LL: When I began to write This Little Light, I turned over the words speculative fiction, dystopian fiction (but its set just a few years into the future) and allegory, but I never thought YA. I didn’t imagine that the characters ages made the book YA in the same way I never considered The Catcher in the Rye as a specifically YA novel, even though there is an obvious crossover audience.
Before I started work, I reread The Catcher in the Rye—I was interested in that voice of angst and felt that angst had to be delivered in a first-person narration in This Little Light too. I felt that Rory’s voice, the predicament she’s in, the questions she’s asking—are universal questions about power, privilege and finding footing in a confusing world. I didn’t think of it as having an age-specific audience.
My novel The Girls, about conjoined twins, is sometimes classified as YA. I didn’t imagine I was writing specifically to a young adult market with that book either. My recent book The Mountain Story is about an 18-year old boy, but I’ve never seen it classified as YA. Ultimately, I’d love to imagine that young adults as well as older adults might find my stories compelling irrespective of the ages of the main characters.
EC: Do you have a favourite character in This Little Light?
LL: Rory Miller is in many ways the manifestation of my own teenaged voice. I was raised Catholic in a small farming community in southwestern Ontario. Our parish priest molested little girls in that community for decades. He pled guilty to 47 counts of child molestation, but we know there were many more. We didn’t know the extent of it then—well, some girls did. We called him Father Feeler because he was so touchy feely with all of the girls, openly, in plain sight. Girls whispered. In middle school his intentions became clear, but it would be years beyond that before the truth of his assaults became public.
That huge betrayal of a religious leader caused me to leave my faith and lifted the veil on the hypocrisy that had been there all along. Seeing Donald Trump supported by the Christian Right trigged all of that confusion and outrage for me. So that’s where the voice of Rory Miller comes from. Favourite? I don’t know if I can say Rory is my favourite character as I have some affinity for all of them (even the villains) but Rory and I are certainly inextricably bound.
EC: What character did you sympathize with the most and did that change while writing the book?
LL: I suppose, because this is a first-person narration, that I felt the most sympathy for Rory and her “co-accused” Feliza. In general, I feel sympathetic and compassionate toward our youth today because they are so often maligned and blamed for being products of a world they did not help create!
I had two teenagers at home while I was writing This Little Light and having teenagers constantly around directed me to the narrative approach and the language. I turned to social media, which had already begun to affect the way people tell their stories and the speed at which we share them. I wanted to reflect that in the story-telling.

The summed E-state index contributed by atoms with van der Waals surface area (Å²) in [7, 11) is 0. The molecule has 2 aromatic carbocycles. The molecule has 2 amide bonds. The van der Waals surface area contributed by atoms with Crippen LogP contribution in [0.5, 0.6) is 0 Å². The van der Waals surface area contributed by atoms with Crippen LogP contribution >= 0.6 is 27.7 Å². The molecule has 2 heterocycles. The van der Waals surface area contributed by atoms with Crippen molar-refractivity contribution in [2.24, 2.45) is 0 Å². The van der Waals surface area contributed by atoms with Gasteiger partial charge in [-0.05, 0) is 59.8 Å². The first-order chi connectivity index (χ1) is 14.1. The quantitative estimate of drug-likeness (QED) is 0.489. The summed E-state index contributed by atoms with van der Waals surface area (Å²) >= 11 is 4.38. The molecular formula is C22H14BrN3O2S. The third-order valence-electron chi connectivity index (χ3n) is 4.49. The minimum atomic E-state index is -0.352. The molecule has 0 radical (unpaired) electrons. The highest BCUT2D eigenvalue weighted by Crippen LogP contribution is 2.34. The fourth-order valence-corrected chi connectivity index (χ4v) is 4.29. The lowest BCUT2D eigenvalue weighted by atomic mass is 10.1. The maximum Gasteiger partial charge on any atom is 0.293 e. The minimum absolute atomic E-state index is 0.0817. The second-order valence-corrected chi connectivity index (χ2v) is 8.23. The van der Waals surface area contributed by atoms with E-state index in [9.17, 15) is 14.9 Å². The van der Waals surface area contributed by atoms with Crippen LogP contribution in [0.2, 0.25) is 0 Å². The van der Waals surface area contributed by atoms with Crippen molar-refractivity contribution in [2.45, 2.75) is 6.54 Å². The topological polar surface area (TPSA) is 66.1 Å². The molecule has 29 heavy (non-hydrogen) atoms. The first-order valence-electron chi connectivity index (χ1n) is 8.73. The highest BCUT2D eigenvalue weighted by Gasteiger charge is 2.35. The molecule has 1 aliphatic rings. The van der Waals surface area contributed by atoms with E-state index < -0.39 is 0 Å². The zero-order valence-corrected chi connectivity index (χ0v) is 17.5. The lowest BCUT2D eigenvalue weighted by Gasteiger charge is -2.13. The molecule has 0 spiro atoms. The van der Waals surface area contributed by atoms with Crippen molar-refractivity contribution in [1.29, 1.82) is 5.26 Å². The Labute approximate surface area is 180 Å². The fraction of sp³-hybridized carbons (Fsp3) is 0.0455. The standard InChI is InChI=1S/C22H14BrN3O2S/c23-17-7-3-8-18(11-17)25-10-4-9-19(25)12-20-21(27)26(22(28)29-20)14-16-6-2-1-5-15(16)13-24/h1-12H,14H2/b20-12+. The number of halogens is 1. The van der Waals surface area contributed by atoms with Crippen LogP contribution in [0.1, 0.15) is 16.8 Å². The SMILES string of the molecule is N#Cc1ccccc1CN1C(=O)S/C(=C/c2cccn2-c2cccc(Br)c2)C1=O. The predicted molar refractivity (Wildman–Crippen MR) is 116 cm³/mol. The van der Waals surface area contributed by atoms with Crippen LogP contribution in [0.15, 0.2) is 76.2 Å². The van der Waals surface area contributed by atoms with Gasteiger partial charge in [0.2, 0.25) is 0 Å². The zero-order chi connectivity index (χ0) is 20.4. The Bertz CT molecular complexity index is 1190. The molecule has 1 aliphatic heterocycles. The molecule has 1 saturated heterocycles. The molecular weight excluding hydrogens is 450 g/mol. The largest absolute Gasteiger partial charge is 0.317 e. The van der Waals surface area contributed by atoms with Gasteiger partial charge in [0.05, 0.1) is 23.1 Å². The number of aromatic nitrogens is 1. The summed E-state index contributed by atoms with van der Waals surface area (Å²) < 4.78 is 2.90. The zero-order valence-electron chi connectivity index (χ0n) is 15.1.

Rory, a blogger, tells her tale in real-time, while also reflecting on throwbacks and memories that shaped her life. (Rory’s language speaks to the many dialectical shifts that have become common because of social media; short forms, informal speech, acronyms, concocted words, casual cursing, omitted words.) In the end, because Rory has compassion for others—even for the friends who betrayed her—I felt a certain sympathy for them too.
EC: Did any minor characters become major characters over the course of the novel?
LL: My approach to the novel demands that I know the ending—and the story in broad strokes—before I begin. For me, the ending is the point of the story and the reason for writing it in the first place. For that reason—because I know a character’s general arc before I begin and there is some kind of precision to following the arcs—I’ve never had a minor character become major or vice-versa.
EC: What was the hardest scene to write?
LL: Although I knew the ending of the story before I began, and I knew exactly how I would write it, it still took me weeks to sit down and finish the final pages. It’s been the same with each book. I suppose, as much as anything, writing the ending of a book is in some way biding adieu to an author’s sense of purpose. I’m always sad and reluctant to finish the final pages and say goodbye to all of these characters I’ve lived with daily and who exist for me in a very real way.
EC: If you could tell your younger self something about writing and becoming an author, what would it be?
LL: I started writing when I was a child and have felt driven to the point of obsession to write fictional stories to express my own inner landscape in one way or another for as long as I can remember. I’ve written plays, short stories, screenplays, and novels with varying degrees of success. I remember when I was young, being told “write what you know.” I thought that was the most simplistic and restrictive advice a writer could receive and yet it still permeates the culture and did handcuff me in the beginning.
I would tell my young self, as I might tell any young writer now: “Write what you feel passionately about in whatever guise that takes, through whatever characters best expresses that passion. Read, research, write with compassion, and let your imagination take flight.”
EC: What are you working on now?
LL: Recently I made a return to screenwriting, a much different but exciting and satisfying way to tell a story. I wrote a pilot script for a TV series about reincarnation called Before and have sold the option to Sony. I’m also working on a series called Harmonie House—with a close friend who also happens to be an ex-prison chaplain—about a transitional home for female offenders being released into a world that is unrecognizable as the one they left behind. I have another novel brewing, of course, and look forward to diving into it soon!